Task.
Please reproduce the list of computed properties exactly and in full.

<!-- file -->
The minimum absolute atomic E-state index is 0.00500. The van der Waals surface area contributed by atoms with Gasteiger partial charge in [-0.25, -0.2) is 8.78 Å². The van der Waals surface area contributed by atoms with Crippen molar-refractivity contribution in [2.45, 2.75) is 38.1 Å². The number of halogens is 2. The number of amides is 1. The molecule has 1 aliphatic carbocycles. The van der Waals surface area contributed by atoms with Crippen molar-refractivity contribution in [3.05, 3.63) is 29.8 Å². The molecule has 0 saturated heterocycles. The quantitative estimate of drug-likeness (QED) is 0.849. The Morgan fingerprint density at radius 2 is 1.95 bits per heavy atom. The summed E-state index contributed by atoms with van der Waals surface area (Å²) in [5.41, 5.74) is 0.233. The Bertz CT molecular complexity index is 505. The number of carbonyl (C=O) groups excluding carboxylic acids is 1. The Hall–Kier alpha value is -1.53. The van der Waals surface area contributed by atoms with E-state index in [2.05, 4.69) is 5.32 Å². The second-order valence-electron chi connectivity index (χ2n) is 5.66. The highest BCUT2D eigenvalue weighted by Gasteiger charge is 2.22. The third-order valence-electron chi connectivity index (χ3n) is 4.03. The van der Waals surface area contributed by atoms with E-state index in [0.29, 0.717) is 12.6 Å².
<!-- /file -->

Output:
The minimum absolute atomic E-state index is 0.00500. The van der Waals surface area contributed by atoms with Gasteiger partial charge in [-0.25, -0.2) is 8.78 Å². The van der Waals surface area contributed by atoms with Crippen molar-refractivity contribution in [2.45, 2.75) is 38.1 Å². The number of halogens is 2. The number of amides is 1. The molecule has 1 aliphatic carbocycles. The van der Waals surface area contributed by atoms with Crippen molar-refractivity contribution in [3.05, 3.63) is 29.8 Å². The molecule has 0 saturated heterocycles. The quantitative estimate of drug-likeness (QED) is 0.849. The Morgan fingerprint density at radius 2 is 1.95 bits per heavy atom. The summed E-state index contributed by atoms with van der Waals surface area (Å²) in [5.41, 5.74) is 0.233. The Bertz CT molecular complexity index is 505. The number of carbonyl (C=O) groups excluding carboxylic acids is 1. The Hall–Kier alpha value is -1.53. The van der Waals surface area contributed by atoms with E-state index in [2.05, 4.69) is 5.32 Å². The second-order valence-electron chi connectivity index (χ2n) is 5.66. The highest BCUT2D eigenvalue weighted by Gasteiger charge is 2.22. The third-order valence-electron chi connectivity index (χ3n) is 4.03. The van der Waals surface area contributed by atoms with E-state index in [0.29, 0.717) is 12.6 Å².